Attention resources, or, in simpler terms, attention, refers to the amount of cognitive capacity that is dedicated to a particular task or stage of processing. This amount can vary considerably from routine and well-practiced assembly tasks with reduced demands for attention to tasks related to air traffic control that require a high level of attention. In addition, this cognitive capacity can be applied in a very direct way, as in a specific point of a particular part of the information processing system of the human being called focused attention, or, in a much more diffused way to several or all of the information processing system of the human being, which is called divided attention. An example of attention focused on working memory could occur while an operator tries to remember a query processing code while entering it into a computer-controlled machine tool. The focus of attention can be improved by reducing the number of competing sources of information or the demands of the human information processing system or by separating those sources as different as possible.
On the other hand, when an inspector classifies apples on a conveyor belt, he divides his attention between the visual perception of the defects and sizes of the apples, the decision making about the nature of the defect and the size of the apple, with reference to the memory and the images stored from the training he received, and the movements of the hands to remove the damaged apples and classify by size those that are in good condition in the appropriate containers. The latter case consisting in performing several tasks simultaneously is also known as multitasking or time sharing. Because the cognitive resources of attention are relatively limited, the sharing of time between several tasks will likely result in a deterioration of the performance of one or more tasks compared to a single one of them. Again, it may be difficult to improve the performance of the task in these situations, but similar strategies are also used, such as those studied in the case of focused attention. The number and degree of difficulty of the tasks must be minimized. It is necessary that the tasks are carried out in the most dissimilar way possible in terms of the demands demanded at the processing stage of Figure 7.1. While a manual assembly task with only auditory instructions can be carried out smoothly, a musician who is tuning an instrument will have trouble hearing verbal comments.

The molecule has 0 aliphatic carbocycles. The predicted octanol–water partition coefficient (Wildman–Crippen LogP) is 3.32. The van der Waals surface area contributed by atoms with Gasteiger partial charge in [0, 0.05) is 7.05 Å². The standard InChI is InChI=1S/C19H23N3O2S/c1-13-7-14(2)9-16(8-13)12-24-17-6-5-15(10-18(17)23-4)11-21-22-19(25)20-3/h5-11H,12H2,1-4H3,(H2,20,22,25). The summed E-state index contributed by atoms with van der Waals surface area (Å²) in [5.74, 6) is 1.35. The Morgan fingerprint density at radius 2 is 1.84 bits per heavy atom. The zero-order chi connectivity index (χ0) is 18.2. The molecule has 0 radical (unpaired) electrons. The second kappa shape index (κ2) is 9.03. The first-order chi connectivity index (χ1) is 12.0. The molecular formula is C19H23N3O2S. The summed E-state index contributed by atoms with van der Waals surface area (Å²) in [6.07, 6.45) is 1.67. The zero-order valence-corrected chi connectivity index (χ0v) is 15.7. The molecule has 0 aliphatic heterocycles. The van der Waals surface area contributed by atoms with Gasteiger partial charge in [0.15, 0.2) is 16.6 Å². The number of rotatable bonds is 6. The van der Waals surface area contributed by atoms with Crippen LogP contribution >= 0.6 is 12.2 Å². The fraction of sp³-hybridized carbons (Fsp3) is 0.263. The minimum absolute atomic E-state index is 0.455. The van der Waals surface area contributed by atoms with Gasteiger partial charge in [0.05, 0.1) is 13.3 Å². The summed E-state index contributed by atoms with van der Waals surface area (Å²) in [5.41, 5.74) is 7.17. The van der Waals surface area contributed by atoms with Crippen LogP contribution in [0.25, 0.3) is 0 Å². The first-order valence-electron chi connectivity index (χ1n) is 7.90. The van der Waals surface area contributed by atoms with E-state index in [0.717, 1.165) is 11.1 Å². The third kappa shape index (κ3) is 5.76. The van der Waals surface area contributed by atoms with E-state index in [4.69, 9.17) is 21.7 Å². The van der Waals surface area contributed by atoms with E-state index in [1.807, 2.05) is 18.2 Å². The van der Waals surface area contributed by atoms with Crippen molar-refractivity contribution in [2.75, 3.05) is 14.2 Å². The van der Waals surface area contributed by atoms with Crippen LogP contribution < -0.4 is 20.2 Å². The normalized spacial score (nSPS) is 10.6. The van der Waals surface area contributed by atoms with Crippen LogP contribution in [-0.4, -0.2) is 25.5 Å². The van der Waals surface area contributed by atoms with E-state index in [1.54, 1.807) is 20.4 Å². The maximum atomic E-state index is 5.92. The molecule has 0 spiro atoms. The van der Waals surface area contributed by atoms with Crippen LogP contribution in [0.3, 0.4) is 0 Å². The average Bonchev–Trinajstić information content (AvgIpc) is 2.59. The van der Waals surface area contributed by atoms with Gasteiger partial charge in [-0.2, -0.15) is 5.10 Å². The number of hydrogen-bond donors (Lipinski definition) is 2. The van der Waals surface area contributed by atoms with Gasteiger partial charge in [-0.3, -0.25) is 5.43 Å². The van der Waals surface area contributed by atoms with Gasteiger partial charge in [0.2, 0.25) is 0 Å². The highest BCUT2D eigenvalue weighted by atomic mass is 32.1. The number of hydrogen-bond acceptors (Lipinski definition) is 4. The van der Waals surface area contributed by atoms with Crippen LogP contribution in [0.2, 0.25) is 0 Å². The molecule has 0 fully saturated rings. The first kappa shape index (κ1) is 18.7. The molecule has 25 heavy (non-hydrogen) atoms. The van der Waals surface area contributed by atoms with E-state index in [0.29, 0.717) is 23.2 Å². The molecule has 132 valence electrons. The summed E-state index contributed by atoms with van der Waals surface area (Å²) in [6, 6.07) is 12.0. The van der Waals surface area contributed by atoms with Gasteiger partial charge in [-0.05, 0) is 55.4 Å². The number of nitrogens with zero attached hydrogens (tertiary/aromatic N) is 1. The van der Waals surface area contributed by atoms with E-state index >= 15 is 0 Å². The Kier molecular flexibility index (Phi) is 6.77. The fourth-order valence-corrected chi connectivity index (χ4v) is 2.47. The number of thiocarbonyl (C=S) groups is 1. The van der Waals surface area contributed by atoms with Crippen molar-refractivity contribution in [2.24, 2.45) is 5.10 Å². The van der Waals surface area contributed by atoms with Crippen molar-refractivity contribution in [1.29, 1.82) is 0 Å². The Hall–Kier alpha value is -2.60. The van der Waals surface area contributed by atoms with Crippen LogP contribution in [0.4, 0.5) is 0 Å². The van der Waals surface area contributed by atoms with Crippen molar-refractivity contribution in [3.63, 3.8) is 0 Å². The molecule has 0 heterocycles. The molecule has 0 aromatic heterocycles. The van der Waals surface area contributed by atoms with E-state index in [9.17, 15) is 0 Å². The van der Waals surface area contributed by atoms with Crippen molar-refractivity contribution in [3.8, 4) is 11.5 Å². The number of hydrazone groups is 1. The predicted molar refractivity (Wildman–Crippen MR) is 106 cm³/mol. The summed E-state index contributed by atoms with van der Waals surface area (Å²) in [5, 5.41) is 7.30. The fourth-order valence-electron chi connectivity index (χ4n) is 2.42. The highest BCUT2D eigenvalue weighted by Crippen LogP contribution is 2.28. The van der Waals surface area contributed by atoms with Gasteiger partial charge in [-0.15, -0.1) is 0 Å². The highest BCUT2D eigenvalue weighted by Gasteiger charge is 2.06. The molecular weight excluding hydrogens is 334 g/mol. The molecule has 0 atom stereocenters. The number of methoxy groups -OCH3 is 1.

An extension of the modes of attention to multiple resources is related to the measurement of the mental workload or the demands that are imposed on the information processor of the human being. A definition uses the list of resources that are required and the resources available, where time is one of the most important among the large amount of resources that are needed.
In the examples mentioned above, simple assembly can be a time consuming task, but does not demand cognitive resources in particular. On the other hand, the control of air traffic during peak hours can be a very demanding task. In fact, it can be very difficult to quantify the demands imposed on the operator. Some of the methods that are used to quantify them are the following:
■ The measures of the main task can be the time that is required to carry out the task divided by the total time available, or the number of items completed per unit of time. The problem with this method is that the timeshare of some of these tasks is better than that of others.
■ The measurement of the secondary task uses the concept of reserve capacity that, if not directly related to the performance of the main task, will be used by the secondary task (reaction time to the choice), which can be controlled and more easily measured. The problem with this method is that, in general, the secondary task seems artificial and intrusive and that it is difficult to identify the way in which the operator assigns priorities to the performance of both tasks.
■ Physiological measures (for example, heart rate variability, eye movement, pupil diameter, electroencephalograms) are thought to respond to the stress imposed by the mental workload; Although they usually do not interfere with the performance of the main task, the equipment needed to measure them can do so.
■ Subjective measures are thought to aggregate all aspects of the mental workload into a simple general value (or a weighted average at several scales). Unfortunately, subjective reports do not always accurately reflect actual performance; Motivation can also signifi cantly affect values.